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Sell-off boosts Inchcape

INCHCAPE SHARES soared yesterday after the company announced major progress in divestment plans and promised "substantial" cash handouts to shareholders.

The car distribution to marketing group said it had reached an outline agreement to sell its Russian bottling business to Coca-Cola for $187m (pounds 115m).

The chairman, Lord Marshall, also revealed that the group was in advanced talks to dispose of similar interests in South America.

Inchcape said in March it planned to float its South American business, but now it hopes to sell them to Embotelladora Arica, which is partly owned by Coca-Cola.

Inchcape shares rose19.5p to 195.5p as the City anticipated the two bottling deals could raise over pounds 565m and the company said it would return money to shareholders after April next year.

The chief executive, Philip Cushing, said there was good progress on the pending sale of its shipping services division. It would probably hive off its Asian and Middle East marketing business in two parts.

Inchcape unveiled in March a massive restructuring programme that would involve the sale of all businesses except car distribution.

Mr Cushing said he now hoped that this process would completed in the first or second quarter of 1999. For tax reasons a cash handout of proceeds from the disposals to shareholders would take place after April.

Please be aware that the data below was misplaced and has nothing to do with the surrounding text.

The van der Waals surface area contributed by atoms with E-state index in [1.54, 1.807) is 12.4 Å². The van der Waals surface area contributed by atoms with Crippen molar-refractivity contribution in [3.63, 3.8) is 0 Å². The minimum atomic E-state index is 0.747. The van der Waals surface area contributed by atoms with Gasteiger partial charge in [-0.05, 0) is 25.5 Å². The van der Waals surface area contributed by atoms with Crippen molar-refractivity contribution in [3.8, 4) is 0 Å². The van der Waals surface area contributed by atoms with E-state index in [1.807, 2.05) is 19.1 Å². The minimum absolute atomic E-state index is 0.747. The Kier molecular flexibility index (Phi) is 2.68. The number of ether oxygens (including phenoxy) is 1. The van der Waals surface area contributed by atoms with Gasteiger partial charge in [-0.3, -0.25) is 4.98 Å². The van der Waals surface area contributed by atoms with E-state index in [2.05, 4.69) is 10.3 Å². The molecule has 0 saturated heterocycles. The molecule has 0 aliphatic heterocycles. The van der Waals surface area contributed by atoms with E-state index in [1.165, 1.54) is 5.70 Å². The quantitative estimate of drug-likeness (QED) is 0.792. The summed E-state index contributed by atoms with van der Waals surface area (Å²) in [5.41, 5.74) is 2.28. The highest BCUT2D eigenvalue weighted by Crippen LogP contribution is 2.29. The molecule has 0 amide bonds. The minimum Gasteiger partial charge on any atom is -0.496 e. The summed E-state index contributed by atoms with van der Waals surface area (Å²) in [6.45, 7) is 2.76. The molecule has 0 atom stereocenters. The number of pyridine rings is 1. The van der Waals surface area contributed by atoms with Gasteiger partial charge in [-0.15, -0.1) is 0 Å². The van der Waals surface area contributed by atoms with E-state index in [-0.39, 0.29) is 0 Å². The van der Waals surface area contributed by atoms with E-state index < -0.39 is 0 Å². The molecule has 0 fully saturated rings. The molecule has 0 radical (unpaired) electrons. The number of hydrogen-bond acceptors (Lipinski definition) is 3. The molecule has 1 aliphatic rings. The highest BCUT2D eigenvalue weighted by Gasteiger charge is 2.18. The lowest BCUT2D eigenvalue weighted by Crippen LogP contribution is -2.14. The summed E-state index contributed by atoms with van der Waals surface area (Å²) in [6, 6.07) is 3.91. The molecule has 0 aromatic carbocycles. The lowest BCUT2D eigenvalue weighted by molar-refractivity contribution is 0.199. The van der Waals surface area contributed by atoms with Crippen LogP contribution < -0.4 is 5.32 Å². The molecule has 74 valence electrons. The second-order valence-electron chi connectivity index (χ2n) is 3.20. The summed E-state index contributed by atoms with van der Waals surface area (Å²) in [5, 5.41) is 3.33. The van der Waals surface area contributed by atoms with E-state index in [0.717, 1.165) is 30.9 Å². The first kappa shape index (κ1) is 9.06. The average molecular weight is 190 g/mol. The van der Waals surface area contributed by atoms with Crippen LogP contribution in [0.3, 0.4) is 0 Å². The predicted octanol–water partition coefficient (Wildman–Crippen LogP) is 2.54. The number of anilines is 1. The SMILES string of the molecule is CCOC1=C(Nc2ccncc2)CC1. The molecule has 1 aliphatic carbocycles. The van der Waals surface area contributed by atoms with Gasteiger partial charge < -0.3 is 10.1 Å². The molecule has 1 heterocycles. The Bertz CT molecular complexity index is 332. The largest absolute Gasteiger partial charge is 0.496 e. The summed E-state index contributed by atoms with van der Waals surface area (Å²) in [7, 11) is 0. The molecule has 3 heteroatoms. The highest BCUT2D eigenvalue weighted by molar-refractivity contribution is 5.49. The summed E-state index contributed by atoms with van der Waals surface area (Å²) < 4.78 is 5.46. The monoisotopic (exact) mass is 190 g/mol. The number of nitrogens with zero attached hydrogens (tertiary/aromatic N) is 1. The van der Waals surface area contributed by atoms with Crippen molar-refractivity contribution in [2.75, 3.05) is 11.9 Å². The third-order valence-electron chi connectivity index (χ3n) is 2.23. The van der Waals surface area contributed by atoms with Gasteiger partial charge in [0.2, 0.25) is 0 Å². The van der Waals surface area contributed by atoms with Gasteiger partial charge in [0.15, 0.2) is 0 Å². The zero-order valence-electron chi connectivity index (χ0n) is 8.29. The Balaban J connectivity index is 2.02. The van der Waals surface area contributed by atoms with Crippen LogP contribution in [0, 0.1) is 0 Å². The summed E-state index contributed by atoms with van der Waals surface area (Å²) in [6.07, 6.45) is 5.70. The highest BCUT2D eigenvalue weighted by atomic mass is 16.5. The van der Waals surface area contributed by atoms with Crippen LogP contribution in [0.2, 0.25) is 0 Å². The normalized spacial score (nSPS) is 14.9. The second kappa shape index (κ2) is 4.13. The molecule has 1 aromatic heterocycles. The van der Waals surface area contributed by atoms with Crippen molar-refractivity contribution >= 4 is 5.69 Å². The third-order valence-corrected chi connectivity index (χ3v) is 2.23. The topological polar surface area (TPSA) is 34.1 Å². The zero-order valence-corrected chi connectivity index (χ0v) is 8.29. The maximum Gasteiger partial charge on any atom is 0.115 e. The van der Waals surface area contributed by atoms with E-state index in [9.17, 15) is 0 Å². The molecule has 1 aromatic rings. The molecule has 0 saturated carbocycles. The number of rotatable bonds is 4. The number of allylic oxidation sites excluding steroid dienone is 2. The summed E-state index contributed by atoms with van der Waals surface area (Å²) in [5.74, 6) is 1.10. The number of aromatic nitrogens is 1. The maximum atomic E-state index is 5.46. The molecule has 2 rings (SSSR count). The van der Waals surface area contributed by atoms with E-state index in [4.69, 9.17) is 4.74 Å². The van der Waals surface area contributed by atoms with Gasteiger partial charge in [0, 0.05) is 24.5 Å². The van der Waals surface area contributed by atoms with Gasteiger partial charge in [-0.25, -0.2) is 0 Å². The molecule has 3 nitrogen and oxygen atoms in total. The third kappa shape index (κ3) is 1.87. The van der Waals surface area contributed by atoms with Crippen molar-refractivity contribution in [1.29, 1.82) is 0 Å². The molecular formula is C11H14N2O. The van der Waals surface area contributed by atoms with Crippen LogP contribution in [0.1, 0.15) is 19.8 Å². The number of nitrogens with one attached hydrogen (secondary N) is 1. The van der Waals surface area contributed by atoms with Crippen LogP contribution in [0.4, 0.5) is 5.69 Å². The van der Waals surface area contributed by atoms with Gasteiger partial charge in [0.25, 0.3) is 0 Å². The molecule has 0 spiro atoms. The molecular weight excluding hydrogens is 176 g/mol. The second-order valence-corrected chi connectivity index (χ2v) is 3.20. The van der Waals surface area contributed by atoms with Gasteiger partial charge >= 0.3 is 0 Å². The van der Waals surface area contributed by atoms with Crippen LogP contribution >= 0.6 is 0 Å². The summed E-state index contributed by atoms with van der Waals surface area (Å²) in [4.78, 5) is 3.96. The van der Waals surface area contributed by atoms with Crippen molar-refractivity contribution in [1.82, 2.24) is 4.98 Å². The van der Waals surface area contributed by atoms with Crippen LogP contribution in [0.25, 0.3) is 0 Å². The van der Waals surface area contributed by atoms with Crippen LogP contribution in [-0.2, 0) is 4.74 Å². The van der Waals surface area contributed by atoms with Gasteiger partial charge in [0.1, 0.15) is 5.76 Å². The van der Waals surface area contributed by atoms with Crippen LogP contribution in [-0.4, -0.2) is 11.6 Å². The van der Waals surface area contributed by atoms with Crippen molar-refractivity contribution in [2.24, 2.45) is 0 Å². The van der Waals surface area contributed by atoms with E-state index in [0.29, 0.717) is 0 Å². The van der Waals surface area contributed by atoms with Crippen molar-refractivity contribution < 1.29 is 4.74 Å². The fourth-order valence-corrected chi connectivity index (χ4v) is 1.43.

Analysts' fears that this could leave the rump dangerously exposed to the Asian downturn eased on yesterday's news. The company produced relatively healthy group financial figures. Interim headline pre-tax profits were down from pounds 78.8m to pounds 60m but operating profit within the core motor business was up by 16 per cent to pounds 61.7m.

There was a particularly strong performance from Greece, Australia and the UK where top performance cars like Ferraris were in hot demand.

The amount of profit produced in Asia was down by nearly a half to 26 per cent, Hong Kong being particularly badly hit. Mr Cushing said the area might have three or four difficult years but the long-term prospects for the region remained very good.

The deal with Coca-Cola in Russia is still subject to due diligence and regulatory approval. But the proposed price, free of debt, is healthily above net asset value of pounds 96m and the deal should go through by the end of the year.

Business has been difficult in Russia with a 37 per cent fall in volumes. In contrast, South America has been strong. Peru volumes were up by 82 per cent partly due to the introduction of new brands.

Inchcape said it was in advanced stages of discussions with Embotelladora Arica which is a Coca-Cola bottler with operations in Bolivia and Chile.

Investment, page 19